Editor’s note: This editorial, with slight revisions, has appeared on previous Father’s Days in The Advocate:

What do you get for the man who has everything?

The age-old question acquired new urgency during the past week as sons and daughters scrambled to find the right gift for Father’s Day.

What makes a dad? For Tyler Evans, his adoptive father's love triumphs over biology

Ties, tools and large history books — what the publishing industry calls “dad books” — have become the standard presents for Father’s Day. But there can be a going-through-the-mo¬tions quality to such gifts, as if they somehow seem inadequate to the cause.

We buy neckties for Dad, though he often has a closet full of them. We give him tools, though we suspect that he’ll fix what needs fixing with or without the latest power drill. We might present our father with the latest bestseller, even if we think the old man already is smart enough.

If we tend to think of our fathers as pretty much complete, perhaps it’s because we sense that fatherhood can round out a man, bringing him to the full promise of his potential.

It’s a nice theory that doesn’t always bear itself out. Fatherhood doesn’t, on its own, make a man any more virtuous or wise than any other person. We all know a lot of louts who also happen to be fathers. But fatherhood, properly embraced, can be an opportunity for mental and spiritual growth.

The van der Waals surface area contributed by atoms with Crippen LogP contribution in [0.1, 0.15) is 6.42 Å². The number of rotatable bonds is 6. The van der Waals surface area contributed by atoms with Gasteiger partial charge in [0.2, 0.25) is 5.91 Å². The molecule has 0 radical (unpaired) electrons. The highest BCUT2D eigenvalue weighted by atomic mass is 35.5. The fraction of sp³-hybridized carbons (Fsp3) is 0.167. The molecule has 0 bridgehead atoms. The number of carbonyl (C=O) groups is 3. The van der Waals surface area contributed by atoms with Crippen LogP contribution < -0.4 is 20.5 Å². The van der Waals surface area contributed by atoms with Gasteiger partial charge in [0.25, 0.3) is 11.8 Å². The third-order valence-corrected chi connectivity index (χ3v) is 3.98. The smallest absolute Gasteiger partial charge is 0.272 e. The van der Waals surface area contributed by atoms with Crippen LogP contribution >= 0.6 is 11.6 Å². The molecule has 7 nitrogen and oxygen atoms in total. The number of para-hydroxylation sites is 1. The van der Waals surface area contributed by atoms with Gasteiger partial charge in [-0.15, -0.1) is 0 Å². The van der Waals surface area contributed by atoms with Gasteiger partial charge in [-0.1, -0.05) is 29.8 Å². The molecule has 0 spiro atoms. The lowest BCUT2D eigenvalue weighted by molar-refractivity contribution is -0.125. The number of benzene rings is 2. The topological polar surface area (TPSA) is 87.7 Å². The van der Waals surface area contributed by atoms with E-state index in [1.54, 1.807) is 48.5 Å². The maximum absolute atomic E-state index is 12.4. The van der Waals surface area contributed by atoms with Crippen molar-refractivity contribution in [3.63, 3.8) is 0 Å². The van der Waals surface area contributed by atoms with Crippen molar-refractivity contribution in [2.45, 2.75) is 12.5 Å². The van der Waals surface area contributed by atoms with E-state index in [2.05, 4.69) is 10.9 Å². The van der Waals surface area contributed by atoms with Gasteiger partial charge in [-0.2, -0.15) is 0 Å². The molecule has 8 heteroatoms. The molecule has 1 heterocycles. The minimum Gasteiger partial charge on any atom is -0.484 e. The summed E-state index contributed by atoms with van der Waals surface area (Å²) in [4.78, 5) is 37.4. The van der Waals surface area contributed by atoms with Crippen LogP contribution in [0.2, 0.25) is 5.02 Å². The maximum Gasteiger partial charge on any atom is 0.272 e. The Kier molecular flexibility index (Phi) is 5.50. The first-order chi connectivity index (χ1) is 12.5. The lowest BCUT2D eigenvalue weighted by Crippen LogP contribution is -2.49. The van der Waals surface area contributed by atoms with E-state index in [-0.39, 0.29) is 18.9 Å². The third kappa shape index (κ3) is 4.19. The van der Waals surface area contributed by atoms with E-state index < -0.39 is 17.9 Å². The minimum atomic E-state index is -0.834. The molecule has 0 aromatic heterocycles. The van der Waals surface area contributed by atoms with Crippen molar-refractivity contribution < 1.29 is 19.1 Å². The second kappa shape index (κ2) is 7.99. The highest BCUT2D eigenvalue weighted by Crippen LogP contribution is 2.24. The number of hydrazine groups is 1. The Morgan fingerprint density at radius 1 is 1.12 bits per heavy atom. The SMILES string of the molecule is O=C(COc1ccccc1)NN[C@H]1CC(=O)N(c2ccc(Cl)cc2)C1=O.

We live in what might well be considered the golden age of fatherhood. Men of earlier generations tended to marry and start families earlier than men now do. This social reality, coupled with increased rates of longevity, means that many families will have multiple generations of fathers around the table today — fathers, grandfathers, even great-grandfathers.

Danny Heitman's 'At Random': Father's Day reminds us dads can't do it all

Fatherhood has serious challenges today, too. A sobering number of children are being born to mothers who have no substantial relationship with the child’s father. That has serious consequences. Children from such homes are more likely to do poorly in school and get in trouble. Society pays the cost.

Today is a good day to remember that fathers — and the larger institution of fatherhood — are not expendable.

What do you get on Father’s Day for the father who has everything?

Start by giving him your thanks.